The split of France's Reconquête party is now "complete", party insiders have claimed in a new internal memo. (Photo by Thierry Monasse/Getty Images)

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Internal Reconquête messaging tells of ‘heartbreak, betrayal and sabotage’


The split of France’s Reconquête party is now “complete”, insiders claimed in a new internal memo.

According to the document circulated within party group chats, the split between the factions supporting party leader Eric Zemmour and lead MEP Marion Maréchal is now permanent, with there reportedly being no chance of reconciliation.

The memo, written by the pro-Maréchal faction, placed the blame for the division on Zemmour, accusing his side of having sabotaged her European Parliament election campaign and of taking measures detrimental to the party.

It added that Maréchal had allegedly managed to bring most of the senior brass of the party onside, citing the fact that three of Reconquête’s four other MEPs appeared to have defected with her.

“Today, now that the election has passed and the separation is complete, this truth must be told to activists and members who are fed the false narrative disseminated by official channels and the party’s digital action groups,” the memo concluded, before asking readers to “share it” further.

Speaking to Brussels Signal, an insider close to the Maréchal camp vouched for the memo’s contents, describing the split as both permanent and a long time coming.

“It’s over between Marion and Zemmour. It was already over weeks before the end of the campaigning,” the source said.

The insider repeated the document’s claims that there had been instances of “vile internal sabotage” within the party, and that “toxicity” had made it impossible for the two factions to work together.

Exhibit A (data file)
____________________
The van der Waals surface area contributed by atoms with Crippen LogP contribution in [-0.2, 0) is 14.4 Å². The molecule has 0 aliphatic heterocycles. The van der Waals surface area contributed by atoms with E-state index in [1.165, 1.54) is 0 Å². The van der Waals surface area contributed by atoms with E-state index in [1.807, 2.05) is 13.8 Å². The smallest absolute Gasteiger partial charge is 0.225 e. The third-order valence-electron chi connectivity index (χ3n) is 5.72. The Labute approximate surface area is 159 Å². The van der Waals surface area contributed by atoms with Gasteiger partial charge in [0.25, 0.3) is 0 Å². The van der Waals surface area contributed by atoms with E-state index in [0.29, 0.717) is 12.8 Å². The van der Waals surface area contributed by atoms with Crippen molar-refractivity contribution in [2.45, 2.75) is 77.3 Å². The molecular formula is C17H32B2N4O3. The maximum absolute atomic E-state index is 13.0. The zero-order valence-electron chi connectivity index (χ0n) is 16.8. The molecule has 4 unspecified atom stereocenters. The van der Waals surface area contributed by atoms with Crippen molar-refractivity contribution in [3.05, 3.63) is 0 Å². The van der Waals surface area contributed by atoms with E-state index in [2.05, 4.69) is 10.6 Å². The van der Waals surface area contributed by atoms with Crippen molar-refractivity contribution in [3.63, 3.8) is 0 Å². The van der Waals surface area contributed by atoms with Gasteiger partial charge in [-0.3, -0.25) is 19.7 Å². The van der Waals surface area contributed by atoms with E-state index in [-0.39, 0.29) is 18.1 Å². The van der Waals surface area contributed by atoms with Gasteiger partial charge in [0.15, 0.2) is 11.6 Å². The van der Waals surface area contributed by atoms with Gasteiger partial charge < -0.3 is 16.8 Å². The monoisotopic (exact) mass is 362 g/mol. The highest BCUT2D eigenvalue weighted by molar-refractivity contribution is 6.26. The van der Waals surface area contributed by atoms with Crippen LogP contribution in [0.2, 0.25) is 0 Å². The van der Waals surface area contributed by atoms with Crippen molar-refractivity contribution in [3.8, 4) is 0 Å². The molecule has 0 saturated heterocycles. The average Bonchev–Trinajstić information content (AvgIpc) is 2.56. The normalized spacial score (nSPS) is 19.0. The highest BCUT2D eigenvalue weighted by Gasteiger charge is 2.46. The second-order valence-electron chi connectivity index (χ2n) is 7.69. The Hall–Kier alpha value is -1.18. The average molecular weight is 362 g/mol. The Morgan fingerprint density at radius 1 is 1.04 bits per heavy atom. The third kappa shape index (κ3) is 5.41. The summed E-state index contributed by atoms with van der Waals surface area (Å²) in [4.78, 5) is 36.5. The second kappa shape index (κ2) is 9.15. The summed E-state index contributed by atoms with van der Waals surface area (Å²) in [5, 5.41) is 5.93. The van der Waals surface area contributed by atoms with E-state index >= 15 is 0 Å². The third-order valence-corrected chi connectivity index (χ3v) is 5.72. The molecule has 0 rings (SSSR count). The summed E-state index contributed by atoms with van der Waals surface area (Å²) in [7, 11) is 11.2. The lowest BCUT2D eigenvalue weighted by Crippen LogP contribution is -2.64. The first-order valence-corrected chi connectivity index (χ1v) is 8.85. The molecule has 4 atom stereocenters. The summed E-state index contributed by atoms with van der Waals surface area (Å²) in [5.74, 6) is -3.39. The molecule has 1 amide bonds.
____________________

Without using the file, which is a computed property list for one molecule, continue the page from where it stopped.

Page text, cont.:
They added that Maréchal has had enough of the Zemmour faction’s “public strategy of radicalness and provocation”, and now wanted to move in a different direction.

“That was too much for Marion,” the source said.

“She wishes for a serious, classic conservative movement, not a populist counterproductive platform.”


Pro-Zemmour activists have continued to insist that Maréchal and her colleagues were at fault for the split, with those close to the party leader claiming she decided to “betray” the group for personal gain.

“She lied by saying that [Zemmour] intended to place its candidates everywhere in France, which is false,” another anonymous insider told Brussels Signal.

That source claimed that Maréchal had brokered some sort of deal with Marine Le Pen’s National Rally (RN), before encouraging the public to vote for the rival group.

“Marion Maréchal negotiated places for some of her friends at the RN,” the insider said.

This was rejected by those close to the senior MEP, who claimed instead that the deal Maréchal negotiated was explicitly for Reconquête.

“Marion negotiated a second deal after the first failed partly because of Zemmour. And he threatened to exclude her for negotiating,” they said.

The source added that Maréchal had never advocated for an RN vote but a vote for the proposed “right-wing coalition”, which wanted Reconquête to be a part of.

“So yes she went back to negotiate a smaller second deal because she felt it was crucial to run as a right-wing coalition.

“By advocating unity she wants to win and oust Macron. Zemmour advocated for unity for decades and now excludes Marion for trying to secure it? Preposterous,” the insider concluded.

Neutral activists within Reconquête have expressed confusion and dismay at the fall-out.

“It’s heartbreaking,” one local campaigner said in an internal chat.

Others expressed confusion as to which way they should vote in France’s upcoming snap general elections. Some wanted to stick by the party, while others said they would vote for RN’s proposed alliance, if only to prevent a hard-left alliance from being the group that beat French President Emmanuel Macron.